Microsoft bods tell El Reg: We've re-pivoted open-source .NET Core

Runtime is about done but tooling remains in flux

Microsoft's open-source fork of .NET, called .NET Core, will hit RC2 – that's Release Candidate 2 – in mid-May, according to Scott Hunter, director of program management. The tooling will be dubbed "Preview 1", with further changes planned before it stabilizes.

If a software preview is called a Release Candidate, it is normally just a matter of squashing bugs before the production release. This case is different. "We re-pivoted the product quite a bit between RC1 and RC2," Rich Lander, program manager of Microsoft's Common Language Runtime development, told me at Xamarin's Evolve 2016 conference in Orlando, Florida.

What is going on? The answer is that Microsoft's .NET Core project has changed direction somewhat since its initial launch at the end of 2014. Originally, it was mainly intended for ASP.NET, Microsoft's web application framework. The team created a tool called DNX (aka the .NET Execution Environment) to be a software development kit and runtime environment for hosting ASP.NET applications as well as managing framework versions and library dependencies. The RC1 release of .NET Core uses DNX.

The scope of .NET Core has now grown, and Microsoft discovered that DNX was not fit for purpose. "We had taken our .NET Native compilation story, open sourced that and called it Core RT," said Lander. "We tried to integrate that with the RC1, DNX-based solution that we had built, and found that to be difficult."

Another factor is that DNX imposed a significant overhead. "DNX was really three things in a single package," said Lander. "It was a set of tools. It was a set of libraries, and runtime services that were available within your app. The main thing that we’re trying to do is make each one of those optional, make it much more opt-in and not monolithic."

The replacement for DNX is called .NET CLI (Command Line Interface), though Lander says: "We’re backing away from that term a little bit. We do think of this thing as CLI, but not as a brand. It’s .NET Core that comes with some tools that happen to be command-line tools."

For those trying to keep up with .NET Core, .NET CLI seemed to appear out of nowhere. "We shipped RC1 in November. The CLI thing turned up after that. It didn’t exist before. The community found out about it in real time. It has been a very significant project. I would term it a year-long project that we did in three months," said Lander.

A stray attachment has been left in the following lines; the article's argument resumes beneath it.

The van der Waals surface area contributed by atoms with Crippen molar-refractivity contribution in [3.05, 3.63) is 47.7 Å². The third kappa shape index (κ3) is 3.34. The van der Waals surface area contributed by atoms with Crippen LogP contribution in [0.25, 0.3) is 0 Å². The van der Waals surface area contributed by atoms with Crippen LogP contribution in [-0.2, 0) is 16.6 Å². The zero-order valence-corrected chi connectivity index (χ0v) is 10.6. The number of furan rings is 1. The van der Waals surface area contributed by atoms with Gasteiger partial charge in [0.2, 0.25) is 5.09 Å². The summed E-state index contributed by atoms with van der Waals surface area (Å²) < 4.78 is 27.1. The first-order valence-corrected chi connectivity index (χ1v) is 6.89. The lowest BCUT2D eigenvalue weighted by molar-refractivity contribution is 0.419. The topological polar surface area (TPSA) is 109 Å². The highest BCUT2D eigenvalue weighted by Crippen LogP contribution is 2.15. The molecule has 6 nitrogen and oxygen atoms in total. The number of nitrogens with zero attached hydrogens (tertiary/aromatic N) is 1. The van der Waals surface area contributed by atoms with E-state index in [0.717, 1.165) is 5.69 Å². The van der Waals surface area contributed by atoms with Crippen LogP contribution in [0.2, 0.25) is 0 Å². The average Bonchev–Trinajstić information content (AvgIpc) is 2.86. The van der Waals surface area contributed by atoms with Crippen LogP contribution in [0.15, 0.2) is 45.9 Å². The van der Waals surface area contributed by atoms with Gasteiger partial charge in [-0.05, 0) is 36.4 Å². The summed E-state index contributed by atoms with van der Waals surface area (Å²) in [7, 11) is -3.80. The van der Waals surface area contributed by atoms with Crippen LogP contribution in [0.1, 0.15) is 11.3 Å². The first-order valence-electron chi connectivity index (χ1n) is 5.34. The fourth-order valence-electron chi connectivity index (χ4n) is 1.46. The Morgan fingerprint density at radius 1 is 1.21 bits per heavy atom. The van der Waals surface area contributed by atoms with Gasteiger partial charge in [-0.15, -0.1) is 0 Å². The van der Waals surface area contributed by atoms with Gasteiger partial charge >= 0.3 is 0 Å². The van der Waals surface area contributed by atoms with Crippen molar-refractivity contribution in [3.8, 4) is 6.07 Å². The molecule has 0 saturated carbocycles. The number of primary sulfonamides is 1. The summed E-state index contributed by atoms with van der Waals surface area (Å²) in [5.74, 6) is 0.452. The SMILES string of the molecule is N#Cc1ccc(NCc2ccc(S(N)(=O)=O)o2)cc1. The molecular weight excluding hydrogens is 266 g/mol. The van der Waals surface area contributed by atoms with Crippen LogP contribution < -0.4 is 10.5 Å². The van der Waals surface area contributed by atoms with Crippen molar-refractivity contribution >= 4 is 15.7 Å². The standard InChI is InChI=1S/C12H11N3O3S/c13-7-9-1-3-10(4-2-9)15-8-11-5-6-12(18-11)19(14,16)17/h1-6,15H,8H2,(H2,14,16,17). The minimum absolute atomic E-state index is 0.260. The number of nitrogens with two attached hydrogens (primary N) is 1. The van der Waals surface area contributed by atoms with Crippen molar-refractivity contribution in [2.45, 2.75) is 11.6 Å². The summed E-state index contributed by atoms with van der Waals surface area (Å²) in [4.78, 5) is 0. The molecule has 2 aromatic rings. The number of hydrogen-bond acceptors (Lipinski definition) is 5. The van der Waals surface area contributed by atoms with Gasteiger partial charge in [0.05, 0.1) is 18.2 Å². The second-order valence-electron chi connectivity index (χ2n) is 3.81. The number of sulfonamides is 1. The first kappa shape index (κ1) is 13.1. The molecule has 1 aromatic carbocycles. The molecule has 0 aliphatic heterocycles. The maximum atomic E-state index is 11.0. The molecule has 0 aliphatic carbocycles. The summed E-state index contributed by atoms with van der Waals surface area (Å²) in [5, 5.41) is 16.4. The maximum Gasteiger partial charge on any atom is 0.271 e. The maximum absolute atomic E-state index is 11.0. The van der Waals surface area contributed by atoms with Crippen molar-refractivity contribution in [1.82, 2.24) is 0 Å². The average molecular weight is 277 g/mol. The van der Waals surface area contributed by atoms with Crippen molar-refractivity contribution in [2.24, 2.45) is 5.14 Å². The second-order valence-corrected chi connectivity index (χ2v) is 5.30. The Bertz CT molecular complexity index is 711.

Microsoft's Rich Lander, Program Manager for .NET Core

Microsoft's Rich Lander, program manager for .NET Core

Microsoft shipped .NET Core RC1 with a "go-live" license, meaning that you can use it in production. RC2 will also have a go-live license, despite using this new set of tools. However, the team is keen to emphasize that the runtime, as distinct from the tools, is of high quality and a true release candidate. "It’s solid, stable, and it won’t change for RTM, except if something critical happens," says Hunter.

The RTM release of .NET Core and ASP.NET Core will be available by the end of June, Hunter says, though adding that "We will continue to make changes and stabilize the tooling until it RTMs with Visual Studio 15."

Not to be confused with Visual Studio 2015, "Visual Studio 15" is the forthcoming version now in early preview.

Lander told me that early adopters of .NET Core are pleased. "We have Fortune 500 customers that have deployed RC1 in production on both Windows and Linux. The performance that they’re seeing on those workloads is higher than they’ve ever seen before," he said.

Another piece of the puzzle is a new effort to provide a common set of .NET libraries across all platforms, from mobile to web. "In the past we had this PCL concept (Portable Class Libraries), basically a backwards-looking statement on what the intersection of APIs were across a set of platforms. .NET Standard is the reverse. We’re thinking, what are the APIs that developers want to use in 2016 to build apps across the .NET ecosystem? It is workload agnostic, across desktop, cloud and mobile. That is then the minimum set of APIs that you are guaranteed," said Lander.

The definition of .NET Standard will be versioned. "We have a plan to significantly increase it over the next 12 to 18 months," Lander told me.

Changing your mind at a late stage is a perilous thing in software development, but better than forging ahead with the wrong solution. The .NET CLI tools are more flexible, more elegant, and easier to use than DNX. At the same time, this major retooling will cause developers to be cautious about investing too much time into ASP.NET Core before the full production release. ®

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